“The mainstream of the pro-life movement has always held that both mother and unborn baby are precious human beings created in the image of Almighty God (Gen. 1:26-28),” the article says in reference to the SBC resolution’s contention that there are no moral exceptions for abortion. “As such, both mother and baby have inherent dignity and inestimable value and worth.”
“But Christian ethics has long wrestled with the very rare but very real scenarios in which a medical condition threatens the life of both mother and baby,” the article continues, going on to describe cases where human embryos implant outside the uterus. “There is no way for the developing fetus to survive if left in place, nor is there any way for it to survive removal. Nevertheless, the aim in such removal is not to destroy life but to save the one life that can be saved—the life of the mother.”
“There are other aspects of this resolution that give us pause. For example, it seems to hint at prosecution of post-abortive women. Traditionally, pro-life advocates have wanted to prosecute the abortionist, not the women,” the article later says. “Also, the resolution makes no hint at the moral complicity of the men fathering the aborted children, and thus could suggest a misogynistic edge.”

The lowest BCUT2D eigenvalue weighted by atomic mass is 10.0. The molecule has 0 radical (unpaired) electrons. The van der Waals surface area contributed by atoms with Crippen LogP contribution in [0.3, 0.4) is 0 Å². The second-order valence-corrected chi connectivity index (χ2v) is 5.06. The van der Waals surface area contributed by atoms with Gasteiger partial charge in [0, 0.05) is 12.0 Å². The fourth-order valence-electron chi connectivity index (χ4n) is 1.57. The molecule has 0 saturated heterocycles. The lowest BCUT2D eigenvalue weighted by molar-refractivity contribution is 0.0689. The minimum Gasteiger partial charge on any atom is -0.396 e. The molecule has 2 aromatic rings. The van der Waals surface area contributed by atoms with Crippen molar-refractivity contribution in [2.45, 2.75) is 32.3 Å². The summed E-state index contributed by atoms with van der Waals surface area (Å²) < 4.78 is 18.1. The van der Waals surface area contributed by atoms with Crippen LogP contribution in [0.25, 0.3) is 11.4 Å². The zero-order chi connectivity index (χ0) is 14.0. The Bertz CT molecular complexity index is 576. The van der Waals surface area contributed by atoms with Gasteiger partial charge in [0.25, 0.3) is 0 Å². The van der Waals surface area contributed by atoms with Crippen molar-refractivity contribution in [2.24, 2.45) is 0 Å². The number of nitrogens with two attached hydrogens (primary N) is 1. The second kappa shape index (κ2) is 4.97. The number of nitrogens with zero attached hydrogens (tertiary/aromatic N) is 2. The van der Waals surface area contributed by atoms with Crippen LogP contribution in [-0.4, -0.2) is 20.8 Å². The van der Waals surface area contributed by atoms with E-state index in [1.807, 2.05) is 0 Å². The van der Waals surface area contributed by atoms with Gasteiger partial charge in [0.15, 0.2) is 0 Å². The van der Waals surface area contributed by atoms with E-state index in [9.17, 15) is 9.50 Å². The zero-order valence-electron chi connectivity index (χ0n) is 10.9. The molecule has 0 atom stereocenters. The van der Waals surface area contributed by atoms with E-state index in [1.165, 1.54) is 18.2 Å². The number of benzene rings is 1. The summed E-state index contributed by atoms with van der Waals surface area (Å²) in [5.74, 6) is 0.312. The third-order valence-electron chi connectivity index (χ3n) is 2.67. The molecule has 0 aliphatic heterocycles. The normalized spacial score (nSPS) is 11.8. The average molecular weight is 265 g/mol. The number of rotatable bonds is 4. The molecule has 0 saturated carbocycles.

Regarding the resolution’s rejection of “incrementalism,” Oklahoma pastor and founding member of the Conservative Baptist Network (CBN) Ronnie Rogers argued in an article that an all-or-nothing approach to eliminating abortion can hinder the pro-life movement from making meaningful progress in the interim.
“[S]ome pro-lifers add rape and incest as exceptions, but that was never the main thrust of the movement. For the record, I oppose both exceptions and the logic behind them,” Rogers says. “But if those were the only allowable reasons for abortion, it would reduce every 1 million abortions to just about 3000. And that is a victory I would take while still fighting to eliminate all abortions.”
“I will fight with every means available, whether by incremental steps or the final death blow to legalized abortion on demand. I will fight and speak to save them all, but if I can only save some, I will save some; if I can only save one, I will save one. I will not be held captive to the all-or-nothing mindset,” Rogers goes on to write.
Adding to the complexity of the pro-life movement’s divergent visions are the constellation of other legislative questions aimed at reducing abortion that remain points of disagreement among pro-lifers. For example, the United States remains the only industrialized nation without a federally guaranteed paid family leave program. The most recent attempt to pass family leave legislation was struck down by Republicans in Congress in November 2021.
Republican legislators and political candidates have also historically been reticent about expanding government-sponsored affordable healthcare, seeing it as a drain on resources that will inevitably lead to higher taxes and lower quality care for those paying for it. Nevertheless, availability of care is a contributing factor in abortion rates.
Attempting to stand in the gap are organizations like Democrats for Life of America, whose mission is to “end the influence of systems of pervasive injustice, particularly the mass lethal injustice of abortion, and other human rights abuses, and to build a life-affirming culture within our Party, in our communities, and in our nation.”